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Reduce Long-Term Impacts of Drought On Your Herd’s Reproductive Rate

Zinc, copper, selenium, Vitamin A and other micronutrients are likely deficient in cattle coming out of a severe drought.

November 26, 2012

6 Min Read
Reduce Long-Term Impacts of Drought On Your Herd’s Reproductive Rate

After a drought year everyone wants to forget, processing time can help cow-calf producers evaluate the mature weights and body condition scores of cows to help avert long-term damage to a good breeding program, says a leading beef cattle specialist at Kansas State University.

Bob Weaber, K-State Extension cow-calf specialist, says this can help ranchers determine which changes may be needed in their supplement feed program and whether non-performing females need to be culled before additional money is spent.

Dr. Doug Ensley, Professional Services Veterinarian (PSV) with Boehringer Ingelheim Vetmedica, Inc., adds that early detection of problems before it’s time for cows to begin cycling can help keep calving rates from dropping drastically after the summer’s dry, hot weather has taken its toll on cows.

“The biggest threat to long-term reproduction from cows is the lack of good forage and energy during the drought that can impact their ability to cycle,” Ensley says. “Poor forages may be low in trace minerals which can lead to a reduced ability to cycle reducing the ability to breed back and have a live healthy calf.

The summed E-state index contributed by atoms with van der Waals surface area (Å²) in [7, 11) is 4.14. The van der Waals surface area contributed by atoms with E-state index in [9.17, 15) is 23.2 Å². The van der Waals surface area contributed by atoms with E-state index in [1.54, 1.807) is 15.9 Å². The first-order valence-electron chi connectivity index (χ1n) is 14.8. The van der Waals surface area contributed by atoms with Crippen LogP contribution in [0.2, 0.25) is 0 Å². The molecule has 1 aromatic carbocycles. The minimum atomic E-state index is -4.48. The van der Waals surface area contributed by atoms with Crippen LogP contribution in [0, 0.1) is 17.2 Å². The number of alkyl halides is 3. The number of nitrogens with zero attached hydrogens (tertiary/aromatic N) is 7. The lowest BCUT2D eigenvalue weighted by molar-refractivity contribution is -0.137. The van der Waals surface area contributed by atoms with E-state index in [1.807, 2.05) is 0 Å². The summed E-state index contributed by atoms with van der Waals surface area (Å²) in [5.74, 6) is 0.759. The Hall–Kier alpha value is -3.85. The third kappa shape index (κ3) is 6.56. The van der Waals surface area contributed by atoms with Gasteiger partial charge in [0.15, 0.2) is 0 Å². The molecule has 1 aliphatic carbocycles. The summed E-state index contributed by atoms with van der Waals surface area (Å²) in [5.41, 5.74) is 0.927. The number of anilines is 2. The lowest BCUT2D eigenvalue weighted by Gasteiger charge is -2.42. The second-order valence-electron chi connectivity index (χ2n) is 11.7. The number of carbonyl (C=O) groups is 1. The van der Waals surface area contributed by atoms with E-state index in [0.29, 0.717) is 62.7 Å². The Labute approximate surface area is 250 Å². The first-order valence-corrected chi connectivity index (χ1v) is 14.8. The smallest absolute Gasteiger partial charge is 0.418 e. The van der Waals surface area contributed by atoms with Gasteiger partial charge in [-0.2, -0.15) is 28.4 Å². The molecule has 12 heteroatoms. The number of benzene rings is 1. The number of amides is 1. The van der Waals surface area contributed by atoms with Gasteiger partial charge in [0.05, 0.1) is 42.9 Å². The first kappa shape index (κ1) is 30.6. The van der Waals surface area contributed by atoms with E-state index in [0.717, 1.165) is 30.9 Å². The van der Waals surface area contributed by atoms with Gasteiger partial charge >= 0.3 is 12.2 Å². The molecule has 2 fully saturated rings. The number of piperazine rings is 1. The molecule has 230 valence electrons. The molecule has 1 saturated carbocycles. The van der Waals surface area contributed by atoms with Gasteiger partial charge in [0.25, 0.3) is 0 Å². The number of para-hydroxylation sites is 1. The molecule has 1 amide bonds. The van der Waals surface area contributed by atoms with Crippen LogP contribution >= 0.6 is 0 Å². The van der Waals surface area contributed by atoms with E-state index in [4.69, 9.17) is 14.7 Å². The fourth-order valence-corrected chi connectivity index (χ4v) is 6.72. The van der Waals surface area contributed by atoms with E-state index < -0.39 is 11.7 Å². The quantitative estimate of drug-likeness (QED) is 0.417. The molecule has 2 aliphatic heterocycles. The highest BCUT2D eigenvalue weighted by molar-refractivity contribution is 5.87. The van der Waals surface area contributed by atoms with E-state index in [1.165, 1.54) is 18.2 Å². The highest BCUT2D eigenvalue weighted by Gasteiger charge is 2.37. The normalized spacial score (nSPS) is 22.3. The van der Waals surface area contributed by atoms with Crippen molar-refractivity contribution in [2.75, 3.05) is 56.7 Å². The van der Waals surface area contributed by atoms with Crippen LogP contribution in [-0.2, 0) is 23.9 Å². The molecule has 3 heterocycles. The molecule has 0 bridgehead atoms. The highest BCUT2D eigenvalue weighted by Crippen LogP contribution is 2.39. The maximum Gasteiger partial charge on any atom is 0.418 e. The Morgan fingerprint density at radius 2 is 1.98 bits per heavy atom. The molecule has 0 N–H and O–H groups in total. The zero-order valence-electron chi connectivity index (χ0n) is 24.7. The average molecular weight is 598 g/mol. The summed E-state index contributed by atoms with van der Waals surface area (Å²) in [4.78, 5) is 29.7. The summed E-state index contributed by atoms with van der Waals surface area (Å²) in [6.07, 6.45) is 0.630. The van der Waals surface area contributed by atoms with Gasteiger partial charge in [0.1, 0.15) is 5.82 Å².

“You could start seeing herds with 50-60% pregnancy rates. You need to build up their internal fat and overall body condition to help get them cycling on a regular basis.”

Focus on nutrition

Zinc, copper, selenium, Vitamin A and other micronutrients are likely deficient in cattle coming out of a severe drought. “Those need to be part of a good forage, supplement and mineral program,” Ensley says. “We need to be good grass farmers and do a good job of testing forage and what we’re using as a supplement.

“Feed is 65% of the cash cost in maintaining a cow. You can hold costs down by testing what you feed. We receive a lot of calls from ranchers who are seeing high nitrates (potential carcinogens) in their hay. So test to make sure you’re not feeding nitrates, especially in drought areas.”

Most regional Extension outlets provide forage-testing services. Private forage consultants can also provide the service. “Also, look at your mineral program,” Ensley advises, “the whole micro-mineral, not just salt.”

Rangeland specialists also recommend that producers give pastures plenty of time to replenish the surface forage, as well as the root system so plants can take advantage of soil nutrients. A good fertilizer program may be needed to restore nutrients lost during a drought. And a good herbicide program may be needed to control weeds that will rob precious grasses of rainfall and snow when it finally comes.

Don’t forget about bull nutrition. “Drought is going to affect their production of semen,” Ensley says. “Like with cows, keep their body condition score (BCS) in the 5-6 range. It’s like a broken record. Don’t let them get too fat. Again, semen quality can go down. Don’t wait until a week before breeding to check them.”

Culling decisions

Weaber says spending a little extra time to identify problem cows will improve a cow-calf program. “If you find that you need to further reduce your cow inventory due to drought, do it in a strategic way,” he says. “Evaluate them for pregnancy status, udder quality and adequacy of teeth and feet structure.

“Strategic culling plans should be developed to first cull cows that are least productive to conserve as many ‘good’ cows expected to be entering their prime producing years as possible. Open cows should be marketed in a timely fashion to reduce nutrient demand if you are in a drought condition.